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Review: Little Men – “Raw and genuine realism”

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little-men

With each new film, Ira Sachs gets a step closer to becoming the Woody Allen of social drama thanks to his incredibly genuine and nuanced observation of contemporary New York life. The Tennessee-born filmmaker has been living in the Big Apple for a long time now and continues to craft every day life stories where he effortlessly finds the beautiful in the mundane.

After exploring love between gay men of different ages and in rather different moments of their relationship with his previous two films, Keep The Lights On and Love Is Strange, this time around the openly gay filmmaker turns to a coming of age tale about the blooming friendship between two pre-teen boys whose sexuality isn’t the story’s main concern.

Little Men is actually about the adults as much as it is about the children and if anything, it powerfully illustrates how the lines between the two easily tend to blur. Jake and Tony, brilliantly portrayed by young newcomers Theo Taplitz and Michael Barbieri, both at their film debut here, become best friends by chance but their bond is put to the test by adult problems they have a hard time understanding and they try to solve by going on a silence strike against their parents.

Sachs and his co-writer Mauricio Zacharias (who also collaborated on his previous two films) masterfully portray adults who can’t get over their pride and two young boys whose innocent view on life would be enough to sort the issue at hand but who suffer the consequences of their parents’ choices.

Brian (Greg Kinnear), Kathy (Jennifer Ehle) and their son Jake move into Brian’s old home in Brooklyn after his father dies. The apartment is located on top of an old fashion dress shop run by Leonor (Paulina García), Tony’s mum, but the space belonged to Brian’s father. Brian and his sister have inherited the shop and due to the hard economic times and Brooklyn’s increasing gentrification, they have no choice but ask Leonor for a higher lease, which she obviously can’t afford as her business isn’t exactly flourishing.

Tony and Jake click since the very first day they meet. Tony is an extrovert with a confident personality whilst Jake is the exact opposite and Tony is the first true friend he’s ever made. Besides enjoying their time together skating around the city and playing videogames, the kids also share creative aspirations – Jake draws and wants to become an artist whilst Tony is interested in acting and even drags Jake to an improv class, in one of the film’s funniest scenes.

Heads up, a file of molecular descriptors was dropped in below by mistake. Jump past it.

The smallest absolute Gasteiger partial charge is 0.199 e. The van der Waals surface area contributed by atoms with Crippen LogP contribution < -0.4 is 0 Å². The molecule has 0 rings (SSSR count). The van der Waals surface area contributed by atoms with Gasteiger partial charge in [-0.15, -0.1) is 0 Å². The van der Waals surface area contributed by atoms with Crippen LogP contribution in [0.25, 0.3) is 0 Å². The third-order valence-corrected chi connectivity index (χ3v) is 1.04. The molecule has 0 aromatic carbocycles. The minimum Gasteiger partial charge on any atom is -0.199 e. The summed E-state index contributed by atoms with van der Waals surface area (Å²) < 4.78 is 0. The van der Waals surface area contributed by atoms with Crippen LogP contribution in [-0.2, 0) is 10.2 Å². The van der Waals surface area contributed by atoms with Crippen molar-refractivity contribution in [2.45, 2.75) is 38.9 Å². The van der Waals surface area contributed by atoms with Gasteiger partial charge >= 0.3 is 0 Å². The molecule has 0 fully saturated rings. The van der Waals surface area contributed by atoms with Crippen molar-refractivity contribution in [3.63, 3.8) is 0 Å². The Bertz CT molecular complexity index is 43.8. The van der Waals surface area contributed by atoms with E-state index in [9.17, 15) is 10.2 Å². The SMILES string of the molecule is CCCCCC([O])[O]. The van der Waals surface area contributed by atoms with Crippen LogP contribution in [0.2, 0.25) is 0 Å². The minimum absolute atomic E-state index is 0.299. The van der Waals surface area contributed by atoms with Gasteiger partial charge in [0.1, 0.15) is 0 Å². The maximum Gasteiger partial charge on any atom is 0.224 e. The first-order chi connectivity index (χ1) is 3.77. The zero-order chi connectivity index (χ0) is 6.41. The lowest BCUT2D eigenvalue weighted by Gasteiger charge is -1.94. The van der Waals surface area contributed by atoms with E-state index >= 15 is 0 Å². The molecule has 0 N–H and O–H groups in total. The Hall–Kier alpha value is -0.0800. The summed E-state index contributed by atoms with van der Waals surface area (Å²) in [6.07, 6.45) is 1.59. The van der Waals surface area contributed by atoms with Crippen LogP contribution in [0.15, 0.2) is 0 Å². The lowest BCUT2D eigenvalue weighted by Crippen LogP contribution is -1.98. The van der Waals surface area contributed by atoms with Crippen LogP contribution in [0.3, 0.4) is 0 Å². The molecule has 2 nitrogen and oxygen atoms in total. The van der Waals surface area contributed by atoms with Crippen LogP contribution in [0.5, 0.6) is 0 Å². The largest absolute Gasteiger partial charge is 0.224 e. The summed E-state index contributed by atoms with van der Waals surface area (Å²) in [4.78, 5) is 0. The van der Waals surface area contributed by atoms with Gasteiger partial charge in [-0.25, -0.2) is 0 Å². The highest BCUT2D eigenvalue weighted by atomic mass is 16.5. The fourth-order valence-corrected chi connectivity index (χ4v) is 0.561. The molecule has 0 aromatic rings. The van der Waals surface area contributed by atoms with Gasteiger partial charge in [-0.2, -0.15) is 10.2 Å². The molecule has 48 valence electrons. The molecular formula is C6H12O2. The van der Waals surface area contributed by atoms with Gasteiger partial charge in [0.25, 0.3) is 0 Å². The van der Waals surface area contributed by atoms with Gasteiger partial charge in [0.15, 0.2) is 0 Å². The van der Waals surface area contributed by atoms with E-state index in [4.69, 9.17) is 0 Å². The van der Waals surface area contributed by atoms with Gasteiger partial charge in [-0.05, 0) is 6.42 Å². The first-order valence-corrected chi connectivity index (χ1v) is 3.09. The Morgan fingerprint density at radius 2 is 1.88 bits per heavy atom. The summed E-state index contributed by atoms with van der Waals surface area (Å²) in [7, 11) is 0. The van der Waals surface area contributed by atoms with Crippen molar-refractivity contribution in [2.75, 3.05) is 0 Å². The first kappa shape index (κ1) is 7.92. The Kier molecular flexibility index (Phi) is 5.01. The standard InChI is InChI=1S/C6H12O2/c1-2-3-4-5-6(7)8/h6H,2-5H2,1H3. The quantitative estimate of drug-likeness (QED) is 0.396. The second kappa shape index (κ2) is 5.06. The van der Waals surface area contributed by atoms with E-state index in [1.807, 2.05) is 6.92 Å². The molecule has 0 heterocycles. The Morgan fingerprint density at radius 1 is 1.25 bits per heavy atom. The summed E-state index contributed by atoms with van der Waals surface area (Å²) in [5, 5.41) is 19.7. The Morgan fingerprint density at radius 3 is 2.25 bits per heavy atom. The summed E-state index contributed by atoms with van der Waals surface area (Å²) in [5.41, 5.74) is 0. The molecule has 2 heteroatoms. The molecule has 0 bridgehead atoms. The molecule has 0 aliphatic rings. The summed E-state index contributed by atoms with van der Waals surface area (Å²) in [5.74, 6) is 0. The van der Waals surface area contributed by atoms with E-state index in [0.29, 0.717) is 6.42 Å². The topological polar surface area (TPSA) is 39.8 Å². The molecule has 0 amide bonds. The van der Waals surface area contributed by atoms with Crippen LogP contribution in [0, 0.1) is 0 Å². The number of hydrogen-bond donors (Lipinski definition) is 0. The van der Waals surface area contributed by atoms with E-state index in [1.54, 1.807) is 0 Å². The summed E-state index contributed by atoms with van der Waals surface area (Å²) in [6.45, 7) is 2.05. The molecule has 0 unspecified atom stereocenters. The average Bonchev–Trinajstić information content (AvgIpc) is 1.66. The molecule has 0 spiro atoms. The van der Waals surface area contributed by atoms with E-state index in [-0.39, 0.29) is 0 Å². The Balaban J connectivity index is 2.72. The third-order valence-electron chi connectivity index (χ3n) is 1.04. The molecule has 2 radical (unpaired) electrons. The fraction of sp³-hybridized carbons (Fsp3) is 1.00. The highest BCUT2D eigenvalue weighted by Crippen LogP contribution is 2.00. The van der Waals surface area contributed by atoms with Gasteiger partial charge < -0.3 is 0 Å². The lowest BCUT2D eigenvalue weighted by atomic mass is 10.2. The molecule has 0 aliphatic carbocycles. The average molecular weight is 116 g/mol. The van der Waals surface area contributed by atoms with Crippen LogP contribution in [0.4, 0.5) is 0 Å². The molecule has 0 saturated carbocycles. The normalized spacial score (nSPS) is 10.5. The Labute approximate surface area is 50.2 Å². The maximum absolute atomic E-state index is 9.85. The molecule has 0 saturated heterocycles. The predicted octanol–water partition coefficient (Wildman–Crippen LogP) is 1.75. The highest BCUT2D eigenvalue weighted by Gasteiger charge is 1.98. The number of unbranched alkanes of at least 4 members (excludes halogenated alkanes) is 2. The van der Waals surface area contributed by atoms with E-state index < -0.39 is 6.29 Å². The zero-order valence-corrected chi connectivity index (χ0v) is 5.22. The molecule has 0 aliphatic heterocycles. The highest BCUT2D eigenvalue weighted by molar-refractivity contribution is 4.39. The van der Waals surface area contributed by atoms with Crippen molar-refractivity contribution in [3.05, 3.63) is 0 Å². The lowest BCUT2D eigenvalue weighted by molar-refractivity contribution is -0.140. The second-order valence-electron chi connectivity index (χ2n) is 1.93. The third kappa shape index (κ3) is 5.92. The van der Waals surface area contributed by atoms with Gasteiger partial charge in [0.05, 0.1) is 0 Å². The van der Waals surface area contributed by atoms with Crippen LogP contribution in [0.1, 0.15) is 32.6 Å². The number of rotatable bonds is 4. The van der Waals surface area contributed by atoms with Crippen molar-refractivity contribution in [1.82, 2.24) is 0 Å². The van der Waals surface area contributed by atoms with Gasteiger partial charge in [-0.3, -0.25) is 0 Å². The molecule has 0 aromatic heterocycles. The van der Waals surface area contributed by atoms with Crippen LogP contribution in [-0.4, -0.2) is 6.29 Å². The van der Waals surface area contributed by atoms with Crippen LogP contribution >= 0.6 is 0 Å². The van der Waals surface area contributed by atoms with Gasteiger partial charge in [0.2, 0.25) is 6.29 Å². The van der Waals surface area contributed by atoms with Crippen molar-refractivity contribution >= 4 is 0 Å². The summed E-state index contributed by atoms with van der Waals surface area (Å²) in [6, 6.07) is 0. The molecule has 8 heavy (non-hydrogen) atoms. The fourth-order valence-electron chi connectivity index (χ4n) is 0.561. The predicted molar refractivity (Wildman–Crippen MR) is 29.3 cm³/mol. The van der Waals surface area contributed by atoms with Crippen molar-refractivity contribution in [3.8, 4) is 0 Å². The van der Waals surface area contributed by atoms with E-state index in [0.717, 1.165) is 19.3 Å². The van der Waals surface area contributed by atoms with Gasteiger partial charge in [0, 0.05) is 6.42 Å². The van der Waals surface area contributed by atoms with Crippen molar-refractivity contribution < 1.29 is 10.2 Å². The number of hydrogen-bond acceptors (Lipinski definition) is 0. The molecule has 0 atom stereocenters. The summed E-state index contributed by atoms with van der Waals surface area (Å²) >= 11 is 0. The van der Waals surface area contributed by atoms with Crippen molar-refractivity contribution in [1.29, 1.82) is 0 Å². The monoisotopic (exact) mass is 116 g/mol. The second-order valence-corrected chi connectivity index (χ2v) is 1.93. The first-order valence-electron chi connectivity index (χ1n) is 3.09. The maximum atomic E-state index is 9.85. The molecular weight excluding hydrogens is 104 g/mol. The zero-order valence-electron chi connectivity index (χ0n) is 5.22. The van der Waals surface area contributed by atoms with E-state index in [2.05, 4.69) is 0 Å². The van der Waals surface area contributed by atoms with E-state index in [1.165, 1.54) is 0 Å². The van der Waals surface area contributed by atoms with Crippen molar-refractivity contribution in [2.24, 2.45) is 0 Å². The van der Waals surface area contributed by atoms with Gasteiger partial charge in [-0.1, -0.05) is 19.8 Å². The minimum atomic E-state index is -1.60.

The boys’ idyllic summer is however ruined when the financial feud between their parents heats up. Brian is a struggling actor who just got cast in an off Broadway play and his wife, a psychotherapist, is the family’s breadwinner. Besides personal issues of manly pride, he shares the inheritance with his sister and eventually has to listen to her pressure about evicting Leonor, if the woman won’t agree to the new lease terms.

Leonor on the other hand reveals how she had become a close friend to Brian’s father, and tries to push the man to respect what would’ve been his old man’s will to keep her on a lower lease. But Brian won’t nudge and she plays the emotional card, claiming that she’d been there for Brian’s father way more than him in recent years.

The entire cast couldn’t be more in tune with each of their respective characters’ psycho-emotional state and though it’s no surprise that seasoned, albeit underrated, pros like Kinnear would offer this kind of subtle, classy performance, it’s the kids who steal the show. Both Taplitz and Barbieri demonstrate to be wise beyond their years as they tap into Jake’s and Tony’s sensibility with incredible insight.

Of course Sachs is an actors’ director but he also deserves a lot of credit since directing youngsters at their first film is no easy task. The boys however seem to have been the perfect match for the filmmaker’s storytelling qualities. Their friendship comes across as extremely authentic and heartbreakingly so, especially when jeopardized by their parents’ obstinate contrasts.

The level of raw and genuine realism in these kids’ relationship is all summed up by the nuanced way Sachs handles their bond. If you pay attention, you could see the signs of Jake being potentially in love with Tony yet things are believably portrayed. When Jake observes Tony flirting with a girl at a kids’ matinee disco, his melancholy eyes might as well be just those of an introverted kid who’s jealous of losing his best friend’s attention and prefers staying in a corner drawing rather than mingling with his piers.

Longing looks and unspoken words are stronger and more effective than any explicit communication could be because at the end of the day, Sachs is indeed portraying a formative time when we are still confused and exploring the world, trying to make sense of everything, let alone of who we are. The writer/director is undoubtedly a profound auteur able to aptly capture these peculiar, humanity-defining feelings and leave you with a lingering sense of melancholia that’s hard to shake off after credits roll.

5-out-of-5

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